Our kitchen floor is tiled. Impressively so.
Rigidly tiled, tiles laid upon an aggregate of glue and cement.
Immoveable tiles, impervious to heat cold and otherwise destructive forces. They lie there as an impenetrable shatterproof grid. An armour against any assault.
Nothing overpowers them, my kitchen tiles.
I covet them, despite owning them.
Today is my wife’s birthday, the 16th of June, and being the woman whose love is and has always been illuminous in my life meant champagne was on order. Bottles of it. Chilled. Brown bagged so the neighbours had no idea of the imminent bacchanal as I furtively transported them from the shared carpark to the lift and beyond.
Through the front door and into the kitchen where I un-bagged them to stand these two brave bottles upright on the countertop. Both destined for the refrigerator. Fizz must be frosty. This is gospel.
The first bottle finds its roost, top rack, the second is grasped, lifted, and as it is transported to its chilling place the moistened bottle neck betrays the dry hand that grasps it and in an instant it is loose. The bottle is falling.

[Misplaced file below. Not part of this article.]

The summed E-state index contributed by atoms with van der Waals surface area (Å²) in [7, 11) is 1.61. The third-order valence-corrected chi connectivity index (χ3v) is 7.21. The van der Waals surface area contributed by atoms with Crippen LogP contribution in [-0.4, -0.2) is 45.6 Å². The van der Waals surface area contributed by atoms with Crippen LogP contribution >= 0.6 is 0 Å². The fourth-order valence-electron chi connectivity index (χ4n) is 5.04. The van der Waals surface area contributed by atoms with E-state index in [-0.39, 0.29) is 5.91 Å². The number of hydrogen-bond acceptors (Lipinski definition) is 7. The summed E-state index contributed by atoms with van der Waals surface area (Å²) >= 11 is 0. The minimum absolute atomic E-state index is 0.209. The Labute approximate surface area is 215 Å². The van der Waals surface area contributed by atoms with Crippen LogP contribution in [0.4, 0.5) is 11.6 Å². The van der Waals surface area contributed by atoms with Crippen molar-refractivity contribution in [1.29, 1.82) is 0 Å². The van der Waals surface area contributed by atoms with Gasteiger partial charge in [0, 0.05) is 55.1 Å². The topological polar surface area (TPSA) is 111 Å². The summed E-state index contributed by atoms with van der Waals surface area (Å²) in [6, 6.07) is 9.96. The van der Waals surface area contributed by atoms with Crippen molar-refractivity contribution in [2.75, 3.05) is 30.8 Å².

It is unreachable.
We both watch with the same horrified awareness of what might be about to happen.
As the bottle falls to the tiles and impossibly, bounces. We watch, breath abated, only to see it to fall again, wickedly so, to bounce once again.
Champagne is a weapon.
The third bounce exploded the bottle and spread its jagged remnants wholesomely throughout the room, leaving us, the celebratory couple, to silently observe the fine bubbling of a $8.99 bottle of sparkling wine remove a dull patina of residue food from tiles that had remained uncleaned for far too long.
My mother would have said there was a lesson to be learnt from such an unfortunate event, my father would have congratulated me for not buying Moet.